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Why, Even with a Pension Crisis, LA Won’t Tank Like Detroit


LA WATCHDOG - When Detroit filed for bankruptcy in July with its $18 billion in liabilities, many people predicted that Los Angeles was not far behind.  

But LA is not going to tank as our City’s dynamics are very different, at least for the time being. 

Since 1950, Detroit’s population has decreased 63%, from 1,850,000 to less than 700,000 in 2012.  Los Angeles, on the other hand, has seen its population increase as our diversified economy located on Pacific Rim continues to grow, although a much lower rate than in the past. 


Our annual income per capita of $28,000 is almost twice the $15,000 level in Detroit where over 36% of the population lives below the poverty line.  This compares to an unhealthy 20% in LA. 

Detroit, with its 78,000 abandoned buildings and 66,000 blighted and vacant lots, has seen its revenues fall by 20% over the last five years.  Unfortunately, its revenues are expected to decline by an additional 13% over the next four years while pension obligations will gobble up an unsupportable 44% of the budget, up from the current level of 20%. 

Detroit does not even have access to the $500 million that it needs over the next five years to repair its epidemic of urban blight. 

Meanwhile, in the City of Angels, our revenues have increased to record levels and are projected to grow by 13% over the next four years.  Meanwhile, pension contributions will chew up “only” 23% of revenues.   

But this does not mean that LA is out of the woods as our City is facing significant financial issues.  LA is projecting a cumulative deficit of $800 million over the next four years if it is unable to renegotiate its contracts with its civilian unions.  

Our City is also cooking the books.  It is not providing enough cash to meet the $25 to $30 billion that is needed over the next 10 to 15 years to finance the repair and maintenance of our streets, sidewalks, and the rest of our deteriorating infrastructure and to fully fund our seriously underfunded pension plans. 

LA will also be under increased scrutiny as the underfunded public pension plans of Detroit, San Bernardino, and other bankrupt cities in California, along with their beneficiaries and unions, are challenging the priority of General Obligation bonds that are supported by the full taxing power of these cities.   These GO bonds traditionally have had preference over pension fund liabilities. 

These battles between bond holders and pension beneficiaries will be nasty, fought in the federal bankruptcy courts, state courts, and the State House, pitting bond holders, retired and active pension beneficiaries, public sector unions, local governments, and politicians against each other.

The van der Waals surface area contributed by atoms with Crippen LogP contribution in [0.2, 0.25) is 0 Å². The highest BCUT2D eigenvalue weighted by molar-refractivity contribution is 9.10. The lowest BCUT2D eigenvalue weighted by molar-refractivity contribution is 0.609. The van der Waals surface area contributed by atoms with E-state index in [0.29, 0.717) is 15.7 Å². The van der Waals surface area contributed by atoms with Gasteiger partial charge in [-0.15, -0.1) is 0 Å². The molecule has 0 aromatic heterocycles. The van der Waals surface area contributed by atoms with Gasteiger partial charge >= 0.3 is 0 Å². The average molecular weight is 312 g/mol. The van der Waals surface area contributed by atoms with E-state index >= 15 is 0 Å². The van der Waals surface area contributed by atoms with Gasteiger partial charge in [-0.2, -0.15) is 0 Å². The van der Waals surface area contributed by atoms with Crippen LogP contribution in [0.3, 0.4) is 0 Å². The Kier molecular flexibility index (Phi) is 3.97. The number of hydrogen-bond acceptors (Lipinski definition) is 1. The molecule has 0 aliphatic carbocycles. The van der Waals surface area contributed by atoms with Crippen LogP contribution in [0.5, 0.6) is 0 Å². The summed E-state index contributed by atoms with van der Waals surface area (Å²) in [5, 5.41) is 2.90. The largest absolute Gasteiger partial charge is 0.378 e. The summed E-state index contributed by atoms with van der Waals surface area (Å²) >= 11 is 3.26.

In the meantime, borrowing costs for all municipalities with large unfunded pension liabilities will be significantly higher because of the increase in the perceived risk.   

As a result, our City’s finances will be under increased scrutiny by the rating agencies, accounting firms, bond buyers, and its citizens, especially as the City has to slash services to fund its operating deficits caused by continued increases in salaries, benefits, and pension contributions.   

So now is the time for the City Council and Mayor Garcetti to face reality.  The City needs to LIVE WITHIN ITS MEANS so that it can avoid insolvency or a virtual bankruptcy where it has to slash core services such as public safety to the bone. 

This will require the City to develop and adhere to a Five Year Financial Plan, pass two year balanced budgets based on Generally Accepted Accounting Principles, and over the next 10 to 15 years, fix our streets and the rest of our infrastructure and fully fund our pension plans. 

LA is not Detroit, at least not yet. But Angelenos need to remind our Elected Elite that we expect them to act in a fiscally responsible manner that does not jeopardize our City, its financial health, and its ability to provide core services to its citizens.


(Jack Humphreville writes LA Watchdog for CityWatch. He is the President of the DWP Advocacy Committee,  the Ratepayer Advocate for the Greater Wilshire Neighborhood Council, and a Neighborhood Council Budget Advocate. Humphreville is the publisher of the Recycler Classifieds -- www.recycler.com. He can be reached at:  [email protected]. Hear Jack every Tuesday morning at 6:20 on McIntyre in the Morning, KABC Radio 790.) 





Vol 11 Issue 68

Pub: Aug 23, 2013

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